Demographic challenge calls for serious response

Updated: 2016-01-22 08:12

(China Daily USA)

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Buried deep in the latest official statistics about China's economic and social development in 2015 is the fact that the number of the country's newborns decreased to 16.55 million last year, 320,000 fewer than 2014.

That dip may look trivial in a country of 1.37 billion people. But it contrasts sharply with the general belief that the effect of the change to the family planning policy in 2013, that allowed couples with either the husband or the wife being an only child to have a second child, should have kicked in by now to alleviate the downward trend of the population.

The unexpected dip should, at least, warrant an immediate and careful review of the implemented policy because the stakes cannot be higher given the rapidly aging Chinese population.

As the world's most populous country, China has benefited tremendously from the ample supply of labor during its economic take-off over the past three decades. But that demographic windfall is morphing into a headwind as the number of people aged 60 and older has soared to 222 million while the decline of the working age population between 16 and 59 has accelerated, falling by 4.87 million people in 2015, about 1 million more than the previous year.

Nevertheless, the prompt explanation the National Health and Family Commission offered for the reduction in the number of newborns in 2015 sounds farfetched rather than a sincere attempt to recognize the pressing demographic challenges.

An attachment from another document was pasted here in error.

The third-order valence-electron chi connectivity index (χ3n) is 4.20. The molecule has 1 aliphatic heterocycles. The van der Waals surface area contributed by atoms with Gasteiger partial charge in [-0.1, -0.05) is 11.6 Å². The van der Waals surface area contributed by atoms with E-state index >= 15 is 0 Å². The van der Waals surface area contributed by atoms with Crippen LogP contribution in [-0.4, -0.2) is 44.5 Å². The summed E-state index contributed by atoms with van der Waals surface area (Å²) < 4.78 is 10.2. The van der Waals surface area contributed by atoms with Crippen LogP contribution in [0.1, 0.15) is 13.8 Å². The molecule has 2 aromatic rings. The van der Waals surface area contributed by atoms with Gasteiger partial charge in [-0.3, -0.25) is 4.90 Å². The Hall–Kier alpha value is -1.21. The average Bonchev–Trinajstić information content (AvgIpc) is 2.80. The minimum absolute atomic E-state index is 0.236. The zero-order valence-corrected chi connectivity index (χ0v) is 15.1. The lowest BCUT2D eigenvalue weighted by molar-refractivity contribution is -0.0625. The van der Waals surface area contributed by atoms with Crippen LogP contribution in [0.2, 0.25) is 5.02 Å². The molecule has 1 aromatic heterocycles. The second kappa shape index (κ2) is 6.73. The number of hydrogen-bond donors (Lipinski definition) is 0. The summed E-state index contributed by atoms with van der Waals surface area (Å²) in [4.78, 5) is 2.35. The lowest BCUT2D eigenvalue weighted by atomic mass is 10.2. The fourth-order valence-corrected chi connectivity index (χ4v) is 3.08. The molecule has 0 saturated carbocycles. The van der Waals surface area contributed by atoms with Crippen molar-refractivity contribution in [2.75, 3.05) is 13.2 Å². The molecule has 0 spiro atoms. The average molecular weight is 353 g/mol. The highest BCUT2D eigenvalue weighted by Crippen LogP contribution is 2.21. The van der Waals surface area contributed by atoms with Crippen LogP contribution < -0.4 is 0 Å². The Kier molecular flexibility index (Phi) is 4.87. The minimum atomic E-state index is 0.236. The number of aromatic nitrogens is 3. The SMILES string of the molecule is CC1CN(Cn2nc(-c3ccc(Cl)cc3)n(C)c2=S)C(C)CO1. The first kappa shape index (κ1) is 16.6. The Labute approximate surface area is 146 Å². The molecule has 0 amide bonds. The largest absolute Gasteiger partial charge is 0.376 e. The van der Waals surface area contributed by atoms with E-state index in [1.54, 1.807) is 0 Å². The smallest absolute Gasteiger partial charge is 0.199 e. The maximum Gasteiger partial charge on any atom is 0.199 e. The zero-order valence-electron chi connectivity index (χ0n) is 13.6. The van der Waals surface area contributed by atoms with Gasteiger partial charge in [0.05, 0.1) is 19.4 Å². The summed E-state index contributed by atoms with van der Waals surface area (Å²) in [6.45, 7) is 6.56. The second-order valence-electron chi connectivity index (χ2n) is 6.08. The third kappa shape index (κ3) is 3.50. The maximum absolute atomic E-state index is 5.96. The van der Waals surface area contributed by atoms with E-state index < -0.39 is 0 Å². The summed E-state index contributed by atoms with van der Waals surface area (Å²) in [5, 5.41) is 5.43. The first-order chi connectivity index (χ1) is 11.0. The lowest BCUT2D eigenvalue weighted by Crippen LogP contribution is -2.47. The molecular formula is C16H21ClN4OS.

Besides the decreasing number of women of childbearing age, the health authorities blamed the Year of the Goat, believed to be an inauspicious birth sign by some people, for the decline. And it projected that China will welcome 17.5-to-21 million newborns annually in the five years after the passing of the Year of the Goat.

It may indeed be difficult for the health authorities to come up with a scientific and well-supported explanation so soon after the release of latest statistics on demographic changes.

But such a creative use of superstition neither helps understand the real demographic challenges nor adds credibility to the estimate for population growth, which is crucial to the design of a functioning social security and healthcare system in the long run.

A more thorough and serious review of the latest population changes is needed to allow the country to respond appropriately to prevent a demographic crisis from happening.

(China Daily USA 01/22/2016 page16)